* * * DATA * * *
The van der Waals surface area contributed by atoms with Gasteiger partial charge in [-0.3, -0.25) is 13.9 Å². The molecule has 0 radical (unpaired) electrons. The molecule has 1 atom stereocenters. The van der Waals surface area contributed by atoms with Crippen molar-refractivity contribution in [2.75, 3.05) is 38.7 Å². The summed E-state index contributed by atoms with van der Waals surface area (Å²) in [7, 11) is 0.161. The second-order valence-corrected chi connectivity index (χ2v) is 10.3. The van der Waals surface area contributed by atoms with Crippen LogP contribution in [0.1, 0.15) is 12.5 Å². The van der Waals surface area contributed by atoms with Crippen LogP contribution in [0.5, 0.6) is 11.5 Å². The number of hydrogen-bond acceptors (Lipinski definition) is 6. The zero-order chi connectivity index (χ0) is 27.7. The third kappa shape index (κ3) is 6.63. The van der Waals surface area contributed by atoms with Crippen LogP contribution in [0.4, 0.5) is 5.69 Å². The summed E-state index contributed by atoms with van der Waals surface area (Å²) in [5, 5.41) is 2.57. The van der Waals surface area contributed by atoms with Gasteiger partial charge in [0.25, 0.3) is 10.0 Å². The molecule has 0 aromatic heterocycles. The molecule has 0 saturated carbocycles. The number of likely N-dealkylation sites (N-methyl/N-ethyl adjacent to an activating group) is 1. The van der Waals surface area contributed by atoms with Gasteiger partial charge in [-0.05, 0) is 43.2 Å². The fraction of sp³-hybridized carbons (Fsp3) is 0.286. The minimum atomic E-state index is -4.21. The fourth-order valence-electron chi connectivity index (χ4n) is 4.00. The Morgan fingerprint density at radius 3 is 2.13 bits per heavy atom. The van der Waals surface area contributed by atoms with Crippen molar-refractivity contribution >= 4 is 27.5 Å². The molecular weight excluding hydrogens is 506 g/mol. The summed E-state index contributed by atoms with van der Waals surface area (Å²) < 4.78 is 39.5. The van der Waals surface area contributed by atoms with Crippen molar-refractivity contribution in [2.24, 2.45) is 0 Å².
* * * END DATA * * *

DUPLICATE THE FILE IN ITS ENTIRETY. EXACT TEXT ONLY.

The van der Waals surface area contributed by atoms with Gasteiger partial charge in [-0.3, -0.25) is 13.9 Å². The molecule has 0 radical (unpaired) electrons. The molecule has 1 atom stereocenters. The van der Waals surface area contributed by atoms with Crippen molar-refractivity contribution in [2.75, 3.05) is 38.7 Å². The summed E-state index contributed by atoms with van der Waals surface area (Å²) in [7, 11) is 0.161. The second-order valence-corrected chi connectivity index (χ2v) is 10.3. The van der Waals surface area contributed by atoms with Crippen LogP contribution in [0.1, 0.15) is 12.5 Å². The van der Waals surface area contributed by atoms with Crippen LogP contribution in [0.5, 0.6) is 11.5 Å². The number of hydrogen-bond acceptors (Lipinski definition) is 6. The zero-order chi connectivity index (χ0) is 27.7. The third kappa shape index (κ3) is 6.63. The van der Waals surface area contributed by atoms with Crippen LogP contribution in [0.4, 0.5) is 5.69 Å². The summed E-state index contributed by atoms with van der Waals surface area (Å²) in [5, 5.41) is 2.57. The van der Waals surface area contributed by atoms with Gasteiger partial charge in [0.25, 0.3) is 10.0 Å². The molecule has 0 aromatic heterocycles. The molecule has 0 saturated carbocycles. The number of likely N-dealkylation sites (N-methyl/N-ethyl adjacent to an activating group) is 1. The van der Waals surface area contributed by atoms with Gasteiger partial charge in [-0.05, 0) is 43.2 Å². The fraction of sp³-hybridized carbons (Fsp3) is 0.286. The minimum atomic E-state index is -4.21. The fourth-order valence-electron chi connectivity index (χ4n) is 4.00. The Morgan fingerprint density at radius 3 is 2.13 bits per heavy atom. The van der Waals surface area contributed by atoms with Crippen molar-refractivity contribution >= 4 is 27.5 Å². The molecular weight excluding hydrogens is 506 g/mol. The summed E-state index contributed by atoms with van der Waals surface area (Å²) < 4.78 is 39.5. The van der Waals surface area contributed by atoms with Crippen molar-refractivity contribution in [2.24, 2.45) is 0 Å².